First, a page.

Quick Guide to Oil in Your E36
This guide will help you understand what we recommend for your E36. This guide primarily focuses on the I6 models (M50, M50TU, S50, M52TU, S52), but is a good starting point for those of you with the I4s (M42 & M44). This guide is NOT intended to spoon feed you exactly what you should use for your exact car in your exact location, rather, to provide you with the information necessary to make an intelligent, educated decision based on your knowledge.
The first thing is, ABOVE ALL, read your manual. There is a chart printed with the proper viscosities in it. If you don't have one, there are places online you can download copies for free, or you should buy one. It is invaluable to have, and you absolutely should have a copy for your model of E36. The chart for the E36 M50TUB25 engine is shown later.
Your E36 uses a paper filter that sits in a canister, which is much more convenient than the metal units. BMW uses 3 suppliers for its OEM filters: Mann, Mahle, and Hengst. It's generally accepted that OEM BMW filters are superior to pretty much everything else on the market for E36s. They're available at your dealer, or you can buy them in bulk (~12 filters) from various sponsors for much cheaper. My recommendation here is absolutely to stick with one of the OEM BMW filters listed above.
Your E36 came with dino oil from the factory. Will it hurt to keep using it? No. But, full synthetic oil does have its advantages. Primarily, extended oil change intervals due to its chemical properties. If you're a nerd like many of us and want to know more, there are many great sites that go VERY in-depth about oil types. I won't cover that here. That said, it's generally accepted that once you use synthetic, you shouldn't switch back to dino. Also, it's generally accepted that higher-mileage engines shouldn't switch to synthetic. Again, I'm not going to debate the merits of those here, but if it concerns you, there is plenty of information on both sides of the debate available with a quick search on Google.
Another hotly contested subject. The quick recommendations:
Dino Oil: 3000-4000 miles
Full Synthetic: 6500-9000 miles
You'll hear claims that you can go to 8000 miles on dino from some nuts, and sadly even BMW recommends 15-18000 mile intervals for its new cars on synthetic. Personally, I would never dream of driving anywhere close to that long on one change. Keep in mind, if you put HARD MILES on your car, you need to change at or earlier than the lower recommended numbers above.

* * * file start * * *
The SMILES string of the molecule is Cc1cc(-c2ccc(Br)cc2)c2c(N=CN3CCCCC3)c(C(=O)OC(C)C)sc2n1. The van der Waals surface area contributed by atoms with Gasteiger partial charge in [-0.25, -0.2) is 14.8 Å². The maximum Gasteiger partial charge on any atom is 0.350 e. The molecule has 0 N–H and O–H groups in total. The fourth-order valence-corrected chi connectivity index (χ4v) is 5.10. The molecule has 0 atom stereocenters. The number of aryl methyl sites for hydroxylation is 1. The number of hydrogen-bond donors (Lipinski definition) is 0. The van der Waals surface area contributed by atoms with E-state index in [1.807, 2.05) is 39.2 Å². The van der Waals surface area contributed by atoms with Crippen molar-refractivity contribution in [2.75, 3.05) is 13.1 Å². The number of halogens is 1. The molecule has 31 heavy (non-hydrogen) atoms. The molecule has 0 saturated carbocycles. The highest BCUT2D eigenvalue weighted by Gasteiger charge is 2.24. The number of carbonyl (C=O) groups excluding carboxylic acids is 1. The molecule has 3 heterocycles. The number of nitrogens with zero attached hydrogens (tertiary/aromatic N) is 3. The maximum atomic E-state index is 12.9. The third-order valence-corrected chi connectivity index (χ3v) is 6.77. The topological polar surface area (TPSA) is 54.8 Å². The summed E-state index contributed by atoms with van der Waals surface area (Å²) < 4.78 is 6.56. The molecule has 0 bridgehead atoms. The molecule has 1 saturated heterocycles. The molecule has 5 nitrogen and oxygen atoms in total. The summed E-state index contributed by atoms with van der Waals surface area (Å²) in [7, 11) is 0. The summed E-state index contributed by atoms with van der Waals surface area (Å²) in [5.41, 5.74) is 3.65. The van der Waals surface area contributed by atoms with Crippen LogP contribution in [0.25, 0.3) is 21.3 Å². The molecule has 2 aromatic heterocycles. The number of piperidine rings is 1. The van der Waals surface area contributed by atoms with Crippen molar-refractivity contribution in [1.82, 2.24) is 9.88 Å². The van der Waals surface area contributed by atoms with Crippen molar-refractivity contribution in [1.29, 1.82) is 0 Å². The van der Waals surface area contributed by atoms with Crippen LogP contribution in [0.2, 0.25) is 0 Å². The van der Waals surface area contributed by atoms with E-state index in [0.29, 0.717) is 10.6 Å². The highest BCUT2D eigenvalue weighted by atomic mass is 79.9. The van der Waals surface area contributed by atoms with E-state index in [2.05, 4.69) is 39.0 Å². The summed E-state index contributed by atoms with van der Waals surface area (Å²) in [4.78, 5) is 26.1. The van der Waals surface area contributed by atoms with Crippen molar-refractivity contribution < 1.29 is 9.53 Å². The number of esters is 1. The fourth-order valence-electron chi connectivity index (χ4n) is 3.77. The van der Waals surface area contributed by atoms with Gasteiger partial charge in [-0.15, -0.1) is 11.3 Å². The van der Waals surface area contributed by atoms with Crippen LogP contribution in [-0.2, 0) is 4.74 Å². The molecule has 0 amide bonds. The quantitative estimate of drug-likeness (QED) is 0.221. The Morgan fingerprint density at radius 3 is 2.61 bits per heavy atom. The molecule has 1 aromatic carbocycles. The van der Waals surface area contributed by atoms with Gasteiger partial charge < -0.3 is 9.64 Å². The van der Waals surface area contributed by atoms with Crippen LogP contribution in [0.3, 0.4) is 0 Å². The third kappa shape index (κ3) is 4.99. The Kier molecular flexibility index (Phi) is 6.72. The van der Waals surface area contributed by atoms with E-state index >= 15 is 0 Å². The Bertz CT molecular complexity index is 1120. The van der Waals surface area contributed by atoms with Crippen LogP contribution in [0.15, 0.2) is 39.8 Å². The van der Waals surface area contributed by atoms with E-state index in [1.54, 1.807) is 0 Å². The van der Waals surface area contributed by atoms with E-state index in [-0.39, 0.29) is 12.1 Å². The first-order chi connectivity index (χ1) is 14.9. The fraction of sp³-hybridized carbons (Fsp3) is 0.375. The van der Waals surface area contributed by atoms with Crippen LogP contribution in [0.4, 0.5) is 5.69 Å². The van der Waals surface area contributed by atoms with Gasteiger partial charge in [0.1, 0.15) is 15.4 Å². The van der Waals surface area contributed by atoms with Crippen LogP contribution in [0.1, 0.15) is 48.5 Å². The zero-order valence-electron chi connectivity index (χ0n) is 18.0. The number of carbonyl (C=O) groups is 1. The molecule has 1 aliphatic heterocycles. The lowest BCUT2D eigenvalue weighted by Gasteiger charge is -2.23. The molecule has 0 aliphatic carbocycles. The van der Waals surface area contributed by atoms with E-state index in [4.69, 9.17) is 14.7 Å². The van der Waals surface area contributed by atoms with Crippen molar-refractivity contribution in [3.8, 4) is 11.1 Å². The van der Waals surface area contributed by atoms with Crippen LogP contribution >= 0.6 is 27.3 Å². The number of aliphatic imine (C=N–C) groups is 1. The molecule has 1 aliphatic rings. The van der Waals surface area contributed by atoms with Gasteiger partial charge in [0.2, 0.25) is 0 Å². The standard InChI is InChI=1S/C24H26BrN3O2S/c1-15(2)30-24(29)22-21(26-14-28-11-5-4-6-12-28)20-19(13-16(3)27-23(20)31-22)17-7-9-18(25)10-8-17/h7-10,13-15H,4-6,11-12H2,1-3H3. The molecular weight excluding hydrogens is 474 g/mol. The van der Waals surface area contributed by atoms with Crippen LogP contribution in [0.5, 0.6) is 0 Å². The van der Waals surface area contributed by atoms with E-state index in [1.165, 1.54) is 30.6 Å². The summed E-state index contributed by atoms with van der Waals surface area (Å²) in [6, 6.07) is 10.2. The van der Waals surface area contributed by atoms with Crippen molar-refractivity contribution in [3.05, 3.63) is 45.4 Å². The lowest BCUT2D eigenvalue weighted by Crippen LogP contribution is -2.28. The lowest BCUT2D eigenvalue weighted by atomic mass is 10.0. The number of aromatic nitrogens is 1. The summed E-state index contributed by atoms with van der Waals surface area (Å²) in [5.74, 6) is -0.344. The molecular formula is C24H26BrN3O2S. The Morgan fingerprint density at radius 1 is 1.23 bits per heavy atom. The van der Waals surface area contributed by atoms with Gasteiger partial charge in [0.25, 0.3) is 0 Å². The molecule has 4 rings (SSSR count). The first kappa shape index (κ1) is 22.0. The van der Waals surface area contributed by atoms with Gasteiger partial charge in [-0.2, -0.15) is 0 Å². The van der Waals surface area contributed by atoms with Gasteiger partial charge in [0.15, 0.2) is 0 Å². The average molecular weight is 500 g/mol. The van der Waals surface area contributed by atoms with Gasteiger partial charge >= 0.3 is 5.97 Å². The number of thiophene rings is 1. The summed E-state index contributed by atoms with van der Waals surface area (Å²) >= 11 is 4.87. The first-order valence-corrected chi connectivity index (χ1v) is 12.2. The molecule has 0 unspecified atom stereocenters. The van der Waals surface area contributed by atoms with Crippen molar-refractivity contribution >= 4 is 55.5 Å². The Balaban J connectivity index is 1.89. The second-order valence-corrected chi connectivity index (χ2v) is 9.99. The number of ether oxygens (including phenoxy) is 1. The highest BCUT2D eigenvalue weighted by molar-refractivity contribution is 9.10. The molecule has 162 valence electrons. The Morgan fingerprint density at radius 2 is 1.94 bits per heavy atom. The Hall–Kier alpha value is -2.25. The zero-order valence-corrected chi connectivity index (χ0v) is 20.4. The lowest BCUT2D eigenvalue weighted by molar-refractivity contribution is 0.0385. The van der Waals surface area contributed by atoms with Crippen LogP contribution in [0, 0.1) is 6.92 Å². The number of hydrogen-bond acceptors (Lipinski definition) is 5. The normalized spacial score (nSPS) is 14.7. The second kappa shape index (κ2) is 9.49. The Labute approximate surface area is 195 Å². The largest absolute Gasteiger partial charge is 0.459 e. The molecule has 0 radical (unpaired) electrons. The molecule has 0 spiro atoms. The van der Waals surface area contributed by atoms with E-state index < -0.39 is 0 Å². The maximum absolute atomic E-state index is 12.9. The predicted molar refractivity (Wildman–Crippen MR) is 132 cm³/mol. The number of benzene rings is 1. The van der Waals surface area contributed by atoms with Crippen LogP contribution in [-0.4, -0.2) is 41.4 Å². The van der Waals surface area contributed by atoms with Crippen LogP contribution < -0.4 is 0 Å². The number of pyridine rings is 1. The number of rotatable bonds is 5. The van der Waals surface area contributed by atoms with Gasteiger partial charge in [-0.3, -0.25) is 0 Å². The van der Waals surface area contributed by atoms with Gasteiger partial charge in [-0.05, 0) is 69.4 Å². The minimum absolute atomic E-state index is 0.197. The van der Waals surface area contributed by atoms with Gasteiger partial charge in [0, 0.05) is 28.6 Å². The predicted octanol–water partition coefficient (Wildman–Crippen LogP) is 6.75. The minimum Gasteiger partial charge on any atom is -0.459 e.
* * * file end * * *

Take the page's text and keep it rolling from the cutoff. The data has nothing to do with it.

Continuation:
The HARDEST driving you can do to your car is frequent cold starts, and short drives. That 1.5 mile drive around the corner 10 times a day is the worst thing you could ever do, and you NEED to change the oil regularly if you drive like that. Obviously, tracking/racing/auto-x'ing is also hard driving, and if you do this regularly you should keep short intervals. The easiest type of mileage on your car is a nice constant cruise at 70MPH on the freeway.
Oh fun. This is a good topic. I won't bother with dino oil here, but lets deal with synthetics, which are becoming increasingly more popular. In fact, I'll narrow it down to 2 that I'll discuss.
Mobil1: To be short, you can't go wrong with Mobil1 full synthetic of the right viscosity. It's a tried and true oil that performs to expectations. If you have any doubts or are not feeling particularly sporting or adventurous, no one will be upset if you use this.
Royal Purple: The drama. Royal Purple makes some pretty outrageous claims, like increasing horsepower and gas mileage. There are some that swear by it, and there are some that claim it will destroy your engine. A simple search should bring up plenty of arguments for and against. I won't pretend that you'll get a huge bump out of RP. I will say that I have used it on several cars for tens of thousands of miles combined, and the engines do seem to run smoother and quieter to the untrained ear on RP than other oils of the same viscosity (including M1 full synthetic). Personally, this is the oil I use, and will continue to use, until someone develops something better.
There is NOT a one-size-fits-all answer for this. However, lucky you! BMW published just what you should use in your owners manual. It is climate specific, and if you live in a region that climate varies from season to season, then you likely will need to use different viscosities for cold and hot seasons. I would recommend using either exactly or just slightly above what BMW recommends for a higher mileage E36. Personally, living in sunny coastal California I was able to run 20W-50 all year round. Chances are, you won't be able to. So, READ THE MANUAL. Don't ask us what viscosity you personally should use, because we are not meteorologists for your region and we don't know your driving style. For most E36s on this board, this chart will give you a pretty good representation of what to use - I am fairly certain the same specs should be used for the M52 family, but not positive - hence why I say to read the manual for your model.
For the M50TUB25 engine, here is the chart BMW printed in their manual:
Hopefully this cleared up some confusion, and gives you a good idea of what we recommend around here. If you have a suggestion or correction, please feel free to post it or let me know and I'll add it. It's late and I may very well have missed something or screwed something up inadvertently.
// Chad //
// 2001 BMW 740i M-Sport // 2006 Toyota Highlander Hybrid //
// 1994 Land Rover Range Rover Classic // 1999 Chevy Tahoe //
// 2009 Kawasaki Concours 14 // 2006 Kawasaki Ninja 250 //
Originally Posted by SlimKlim
You're a derbanana